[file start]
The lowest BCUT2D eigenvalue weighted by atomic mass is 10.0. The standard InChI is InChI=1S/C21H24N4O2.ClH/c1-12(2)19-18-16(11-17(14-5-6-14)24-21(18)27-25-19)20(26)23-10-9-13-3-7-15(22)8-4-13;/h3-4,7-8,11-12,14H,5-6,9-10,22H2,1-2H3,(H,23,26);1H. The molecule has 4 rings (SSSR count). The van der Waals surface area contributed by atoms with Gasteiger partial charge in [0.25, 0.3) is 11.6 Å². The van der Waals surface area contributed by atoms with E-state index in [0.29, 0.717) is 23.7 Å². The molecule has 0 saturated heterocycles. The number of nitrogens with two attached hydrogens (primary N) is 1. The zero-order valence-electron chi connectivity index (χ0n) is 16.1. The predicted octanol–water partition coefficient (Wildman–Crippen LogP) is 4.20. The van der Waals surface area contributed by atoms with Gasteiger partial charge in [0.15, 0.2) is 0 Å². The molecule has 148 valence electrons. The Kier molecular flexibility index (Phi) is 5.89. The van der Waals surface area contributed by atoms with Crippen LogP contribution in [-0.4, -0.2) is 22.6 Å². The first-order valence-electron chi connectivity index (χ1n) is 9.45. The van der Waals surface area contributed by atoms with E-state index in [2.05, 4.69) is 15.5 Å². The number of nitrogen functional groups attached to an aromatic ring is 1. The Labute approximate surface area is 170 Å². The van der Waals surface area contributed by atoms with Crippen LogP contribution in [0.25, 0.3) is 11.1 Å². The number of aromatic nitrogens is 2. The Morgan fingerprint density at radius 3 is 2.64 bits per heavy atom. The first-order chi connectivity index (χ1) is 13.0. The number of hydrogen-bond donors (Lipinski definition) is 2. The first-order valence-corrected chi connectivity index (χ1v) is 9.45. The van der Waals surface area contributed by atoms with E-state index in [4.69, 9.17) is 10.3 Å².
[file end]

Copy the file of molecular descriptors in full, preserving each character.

The lowest BCUT2D eigenvalue weighted by atomic mass is 10.0. The standard InChI is InChI=1S/C21H24N4O2.ClH/c1-12(2)19-18-16(11-17(14-5-6-14)24-21(18)27-25-19)20(26)23-10-9-13-3-7-15(22)8-4-13;/h3-4,7-8,11-12,14H,5-6,9-10,22H2,1-2H3,(H,23,26);1H. The molecule has 4 rings (SSSR count). The van der Waals surface area contributed by atoms with Gasteiger partial charge in [0.25, 0.3) is 11.6 Å². The van der Waals surface area contributed by atoms with E-state index in [0.29, 0.717) is 23.7 Å². The molecule has 0 saturated heterocycles. The number of nitrogens with two attached hydrogens (primary N) is 1. The zero-order valence-electron chi connectivity index (χ0n) is 16.1. The predicted octanol–water partition coefficient (Wildman–Crippen LogP) is 4.20. The van der Waals surface area contributed by atoms with Gasteiger partial charge in [0.15, 0.2) is 0 Å². The molecule has 148 valence electrons. The Kier molecular flexibility index (Phi) is 5.89. The van der Waals surface area contributed by atoms with Crippen LogP contribution in [-0.4, -0.2) is 22.6 Å². The first-order valence-electron chi connectivity index (χ1n) is 9.45. The van der Waals surface area contributed by atoms with E-state index in [2.05, 4.69) is 15.5 Å². The number of nitrogen functional groups attached to an aromatic ring is 1. The Labute approximate surface area is 170 Å². The van der Waals surface area contributed by atoms with Crippen LogP contribution in [0.25, 0.3) is 11.1 Å². The number of aromatic nitrogens is 2. The Morgan fingerprint density at radius 3 is 2.64 bits per heavy atom. The first-order chi connectivity index (χ1) is 13.0. The number of hydrogen-bond donors (Lipinski definition) is 2. The first-order valence-corrected chi connectivity index (χ1v) is 9.45. The van der Waals surface area contributed by atoms with E-state index in [4.69, 9.17) is 10.3 Å².